Declining Raises Fuel Discontent

By Bill Turque
Washington Post Staff Writer
Thursday, April 17, 2008

Many Fairfax County employees thought it was a good idea in 2000 when the Board of Supervisors scrapped traditional merit and cost-of-living increases and established a "pay-for-performance" plan. The new system offered high-achieving, non-uniformed workers a chance to win larger annual raises -- as much as 7 percent -- than they could under the old merit regime.

But there's been a lot more performance than pay, county workers say. First, officials lowered the maximum raise from 7 to 6 percent because a large proportion of 7,700 eligible employees were getting "superior" or "excellent" ratings, landing them on the high end of the scale. Other tweaks followed, squeezing the program further.

This year, County Executive Anthony H. Griffin closed a $150 million revenue gap in his proposed fiscal 2009 budget in part by cutting the top rate to 3 percent. If Griffin's plan is approved by the board, most non-uniformed workers can expect a 2.3 percent increase this year, and the average raise will amount to $816.

Yesterday, about 300 county workers gathered at the Government Center forum during their lunch hour to ask Griffin why he is trying to balance the budget on their backs.

"It's not working the way it was intended. The system has lost the integrity we thought we'd have with it," said Anita L. Baker, chairman of the Fairfax County Employees Advisory Council, a management-approved group that consults with Griffin. (Virginia forbids public employees to engage in collective bargaining.)

Griffin took the microphone and told the group that he had few options because of declining revenue. The only other choice, he said, would be to eliminate 300 positions, which could lead to layoffs. He added that with projections showing residential property assessments declining by an average of 10 percent next year -- on top of this year's 3 percent -- the county's fiscal situation is likely to worsen.

Fiscal 2010 "will be the worst budget in Fairfax County history," Griffin said.

At the same time, about half of police and firefighters, who operate under separate agreements, will receive a 5 percent merit increase in addition to the 1.45 percent "market rate adjustment" for all uniformed workers. That would bring their raise to 6.45 percent, or an average of $3,420.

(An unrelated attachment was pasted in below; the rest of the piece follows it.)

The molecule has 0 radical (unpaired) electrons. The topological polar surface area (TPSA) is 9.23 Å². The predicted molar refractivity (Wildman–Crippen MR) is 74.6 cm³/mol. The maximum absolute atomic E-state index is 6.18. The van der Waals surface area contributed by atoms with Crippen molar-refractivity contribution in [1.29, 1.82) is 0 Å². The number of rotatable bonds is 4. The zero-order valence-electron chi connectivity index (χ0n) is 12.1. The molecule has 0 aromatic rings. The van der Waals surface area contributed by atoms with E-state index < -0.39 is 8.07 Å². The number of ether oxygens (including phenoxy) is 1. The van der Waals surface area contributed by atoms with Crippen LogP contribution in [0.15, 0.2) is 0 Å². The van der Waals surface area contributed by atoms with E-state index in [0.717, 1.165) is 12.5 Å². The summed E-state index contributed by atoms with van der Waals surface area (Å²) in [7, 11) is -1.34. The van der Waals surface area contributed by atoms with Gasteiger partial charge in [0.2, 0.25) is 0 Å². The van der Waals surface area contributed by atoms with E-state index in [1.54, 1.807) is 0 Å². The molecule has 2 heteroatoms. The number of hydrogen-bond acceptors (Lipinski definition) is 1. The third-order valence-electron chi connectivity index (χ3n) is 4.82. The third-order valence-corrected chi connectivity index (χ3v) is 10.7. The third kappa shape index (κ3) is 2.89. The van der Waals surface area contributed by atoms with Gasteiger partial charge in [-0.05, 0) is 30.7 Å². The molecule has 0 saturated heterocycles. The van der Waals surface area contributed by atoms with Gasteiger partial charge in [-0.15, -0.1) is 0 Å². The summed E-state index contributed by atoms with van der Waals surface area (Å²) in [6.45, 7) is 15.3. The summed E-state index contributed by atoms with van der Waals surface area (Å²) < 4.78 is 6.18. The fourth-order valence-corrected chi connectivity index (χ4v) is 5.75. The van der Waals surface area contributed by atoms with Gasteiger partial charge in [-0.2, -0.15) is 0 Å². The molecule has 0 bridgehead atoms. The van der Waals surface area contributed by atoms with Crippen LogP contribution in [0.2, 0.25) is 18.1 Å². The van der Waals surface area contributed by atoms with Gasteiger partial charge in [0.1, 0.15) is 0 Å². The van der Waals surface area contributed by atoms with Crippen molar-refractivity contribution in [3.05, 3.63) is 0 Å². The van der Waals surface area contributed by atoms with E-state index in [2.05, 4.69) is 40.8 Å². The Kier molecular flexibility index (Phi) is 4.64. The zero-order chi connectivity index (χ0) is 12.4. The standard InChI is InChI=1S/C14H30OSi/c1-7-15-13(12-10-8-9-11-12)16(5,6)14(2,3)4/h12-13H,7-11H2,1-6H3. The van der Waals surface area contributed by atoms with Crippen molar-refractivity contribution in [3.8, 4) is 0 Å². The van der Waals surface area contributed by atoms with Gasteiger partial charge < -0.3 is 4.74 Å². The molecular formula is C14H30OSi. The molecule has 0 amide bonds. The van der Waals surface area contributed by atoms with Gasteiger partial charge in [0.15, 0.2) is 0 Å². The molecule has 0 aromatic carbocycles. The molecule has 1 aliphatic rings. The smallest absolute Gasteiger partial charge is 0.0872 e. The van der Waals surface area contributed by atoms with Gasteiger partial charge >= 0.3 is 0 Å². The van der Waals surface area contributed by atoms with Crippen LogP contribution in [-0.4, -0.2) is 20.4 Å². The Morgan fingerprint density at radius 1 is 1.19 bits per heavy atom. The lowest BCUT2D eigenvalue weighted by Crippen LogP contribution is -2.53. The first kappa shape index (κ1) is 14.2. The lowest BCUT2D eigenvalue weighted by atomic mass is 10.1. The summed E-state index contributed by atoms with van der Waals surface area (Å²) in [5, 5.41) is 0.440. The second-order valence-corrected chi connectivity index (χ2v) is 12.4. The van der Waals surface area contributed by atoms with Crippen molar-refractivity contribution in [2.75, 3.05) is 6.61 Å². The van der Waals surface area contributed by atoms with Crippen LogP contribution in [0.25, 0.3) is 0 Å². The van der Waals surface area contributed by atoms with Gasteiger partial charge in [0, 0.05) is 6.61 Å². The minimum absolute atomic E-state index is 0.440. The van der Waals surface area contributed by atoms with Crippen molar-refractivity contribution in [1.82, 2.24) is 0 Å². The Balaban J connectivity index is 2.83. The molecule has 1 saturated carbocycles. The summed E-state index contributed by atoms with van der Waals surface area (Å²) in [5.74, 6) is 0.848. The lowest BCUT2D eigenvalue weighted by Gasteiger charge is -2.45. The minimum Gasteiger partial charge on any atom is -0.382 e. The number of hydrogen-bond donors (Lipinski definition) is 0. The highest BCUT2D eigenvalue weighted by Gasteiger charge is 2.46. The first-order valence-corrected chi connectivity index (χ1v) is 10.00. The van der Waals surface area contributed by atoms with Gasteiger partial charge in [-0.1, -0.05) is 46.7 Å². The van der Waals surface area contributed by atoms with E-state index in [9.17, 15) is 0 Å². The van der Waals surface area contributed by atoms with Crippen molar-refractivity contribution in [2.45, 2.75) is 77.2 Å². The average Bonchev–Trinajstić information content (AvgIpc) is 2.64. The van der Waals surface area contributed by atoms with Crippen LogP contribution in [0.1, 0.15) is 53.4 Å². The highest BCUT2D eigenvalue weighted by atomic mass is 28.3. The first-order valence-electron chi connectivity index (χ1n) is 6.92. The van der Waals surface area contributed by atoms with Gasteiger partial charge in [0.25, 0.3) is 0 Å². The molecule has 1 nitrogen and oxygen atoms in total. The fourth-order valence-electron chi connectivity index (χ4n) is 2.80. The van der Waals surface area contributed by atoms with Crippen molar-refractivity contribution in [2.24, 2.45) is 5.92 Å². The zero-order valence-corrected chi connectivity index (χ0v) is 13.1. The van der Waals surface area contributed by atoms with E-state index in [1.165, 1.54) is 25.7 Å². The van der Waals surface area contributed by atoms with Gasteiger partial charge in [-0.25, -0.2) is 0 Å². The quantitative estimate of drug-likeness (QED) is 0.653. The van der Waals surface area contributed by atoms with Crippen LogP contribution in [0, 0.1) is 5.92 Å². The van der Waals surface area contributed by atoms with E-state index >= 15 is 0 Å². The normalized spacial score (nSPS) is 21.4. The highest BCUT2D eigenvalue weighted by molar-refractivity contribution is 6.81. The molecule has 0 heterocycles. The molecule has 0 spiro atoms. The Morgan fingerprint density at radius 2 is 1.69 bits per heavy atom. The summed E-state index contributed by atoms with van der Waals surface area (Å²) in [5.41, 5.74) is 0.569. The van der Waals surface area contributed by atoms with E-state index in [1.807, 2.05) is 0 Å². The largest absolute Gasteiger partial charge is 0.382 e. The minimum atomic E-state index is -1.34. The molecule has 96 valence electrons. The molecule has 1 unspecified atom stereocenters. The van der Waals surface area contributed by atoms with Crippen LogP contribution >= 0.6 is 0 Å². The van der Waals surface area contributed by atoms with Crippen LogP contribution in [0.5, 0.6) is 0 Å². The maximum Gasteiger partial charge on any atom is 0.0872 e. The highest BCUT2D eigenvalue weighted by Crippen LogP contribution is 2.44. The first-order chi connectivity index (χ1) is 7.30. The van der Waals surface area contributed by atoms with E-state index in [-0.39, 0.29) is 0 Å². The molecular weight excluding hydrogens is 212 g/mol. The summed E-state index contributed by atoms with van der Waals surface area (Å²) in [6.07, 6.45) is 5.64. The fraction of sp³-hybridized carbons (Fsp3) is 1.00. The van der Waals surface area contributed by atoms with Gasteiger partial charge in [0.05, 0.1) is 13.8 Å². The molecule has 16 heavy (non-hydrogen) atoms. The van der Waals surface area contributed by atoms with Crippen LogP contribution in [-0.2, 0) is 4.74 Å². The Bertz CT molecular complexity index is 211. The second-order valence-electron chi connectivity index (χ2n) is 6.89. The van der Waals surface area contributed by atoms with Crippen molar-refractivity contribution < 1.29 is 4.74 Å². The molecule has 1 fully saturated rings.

The Fairfax school district will also give merit increases and cost-of-living adjustments to teachers. The school system abandoned an experiment with pay-for-performance in the early 1990s because it became "politically problematic," according to spokesman Paul Regnier.

Some county supervisors said this week that it is time to address the fairness questions raised by pay-for-performance.

"I'm not comfortable with the percentage cut [in pay-for-performance] in the county executive's budget," said Supervisor Sharon S. Bulova (D-Braddock), chairman of the board's budget committee, which will meet tomorrow. "I look across the board at county employees in this system, and it's not equitable compared to public safety and what the schools will do for their employees."

Supervisor Michael R. Frey (R-Sully) said that while dedicated funding for affordable housing and storm-water management remain sacrosanct, "we blew off our commitment to employees. That's just wrong."

Workers said that if the county had kept its promises on pay-for-performance when times were flush, it would be easier for them to accept the need to tighten up because of the current economic climate.

"If we had shared in the wealth, then we would take the pressure," said Simin Royanian, a branch manager for the county's solid waste disposal division.

It also is not lost on employees that county firefighters have done far better than most employees on compensation over the past four years, averaging 10.8 percent a year, compared with 4.4 percent for the general county workforce. During that time, the politically active firefighters union has donated more than $100,000 to board Chairman Gerald E. Connolly (D) and other supervisors.

The county employees group has also had some friction with Connolly, who took exception to their comportment at a budget hearing a couple of years ago. Baker, a fiscal analyst for the county's Department of Administration for Human Services, said the tension led to a private shouting match between them.

"He yelled at me, and I yelled at him," Baker said. "I'm glad I had my husband with me."

Connolly did not respond yesterday to a phone message seeking comment.

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